A Brief History of Music Videos
The YouTube Music service has been launched in the United States, various articles and blogs devoted to music are growing every day, and Drake's Hotline Bling video has become one of the main events in popular culture. Today we plunged into more than a century-long history of combining music and image - and now we can talk about why and to whom music videos have become the way we see them now.
The first illustrated song
When there was no sound in the movies, songwriters attracted listeners differently. In 1894, music publishers Edward Mark and Joseph Stern, using electrician George Thomas, created the first illustrated song. It looked like this: 10-15 images were applied to each song, which was projected onto the wall during a live performance. Usually illustrated songs were shown before the movie, and sometimes instead. The popularity of the illustrations showed the inventors that this should not be limited.
First video recorded over music
It is easy to guess that the first music video appeared around the same time that sound appeared in the films. More precisely, right away: Bob Witt and Sai Berg performed three unnamed songs (although it says everywhere that they performed My Honolulu Hula Girl and Hello, Aloha (How Are You?), a simple comparison of the lyrics shows that it was not them) show off new Vitaphone technology. For a long time, music videos were just like that, but the term itself did not exist then - it was nothing more than a recorded performance of a song on the tape. There was no such thing as a music video production company back in the day.
The first music video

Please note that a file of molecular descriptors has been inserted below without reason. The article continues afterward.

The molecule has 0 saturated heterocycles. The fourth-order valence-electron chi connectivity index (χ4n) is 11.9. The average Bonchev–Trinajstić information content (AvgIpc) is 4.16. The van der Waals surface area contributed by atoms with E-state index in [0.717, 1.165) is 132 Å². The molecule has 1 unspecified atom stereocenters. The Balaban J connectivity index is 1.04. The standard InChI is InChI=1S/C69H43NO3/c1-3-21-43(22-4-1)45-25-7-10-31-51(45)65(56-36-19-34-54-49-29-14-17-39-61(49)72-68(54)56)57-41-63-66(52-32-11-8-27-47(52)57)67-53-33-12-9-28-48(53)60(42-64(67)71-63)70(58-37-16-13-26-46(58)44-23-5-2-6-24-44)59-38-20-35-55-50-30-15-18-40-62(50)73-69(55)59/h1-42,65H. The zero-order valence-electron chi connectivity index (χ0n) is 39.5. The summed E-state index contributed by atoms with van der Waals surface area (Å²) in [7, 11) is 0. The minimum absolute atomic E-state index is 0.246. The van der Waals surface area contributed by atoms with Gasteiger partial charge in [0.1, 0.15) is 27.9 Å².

The first person to call his performance “music video” was Giles Perry Richardson, Jr., aka Big Bopper, the infamous member of the flight “The Day the Music Died” - his Chantilly Lace first got the name music video, although nothing special but touching conversations with the girl on the phone, the song does not occur. On the one hand, in the video of Elvis’s Jailhouse Rock, released a year earlier, there are many more dynamics and there is even a dance segment. On the other hand, Big Bopper is primarily important precisely because it introduced a new concept in everyday life. It is believed that the first video was shot by another legend, Tony Bennett, but there is no evidence of the existence of Stranger in Paradise.
The first video with a plot
Whoever shot the first video with the plot will not work out for sure, however, The Kinks was one of the first. The adventures of the unlucky working-class funeral artists later inspired Oasis to look like a black-and-white video, but it’s hard to call it a cult. By the way, the video was not allowed to be shown on the BBC (but was not officially banned) due to the fact that it was considered tasteless.
The first video of a fictional band
The Archies, who grew out of the teenage Archie comic strip, was not the first band to exist: they were ahead of Alvin and his chipmunks. But the first band that got on TV and, as a result, preoccupied with the appearance of the video, was this one. The band itself is mostly known for the Sugar song, Sugar, which The Monkees is said to have abandoned, but their first video was filmed on the unpretentious song Bang Shang a Lang, which shows how to dance to the bubblegum pop. Gorillaz had more than 30 years to succeed.
The first video recorded on a videotape
It's funny that one of the first videos, which can be considered a full-fledged music video, appeared due to lack of time and the band’s principles. When Queen was invited to the Top of the Pops program, they said that they would not be able to come because of the tour and did not really want to play to the soundtrack (then this was a prerequisite). As a result, one of the most innovative videos of the time came out - a combination of effects, a hint to the cover of the Queen II album and much more led to the fact that over the year’s people consider this the first video in history. In a way, this is not far from the truth.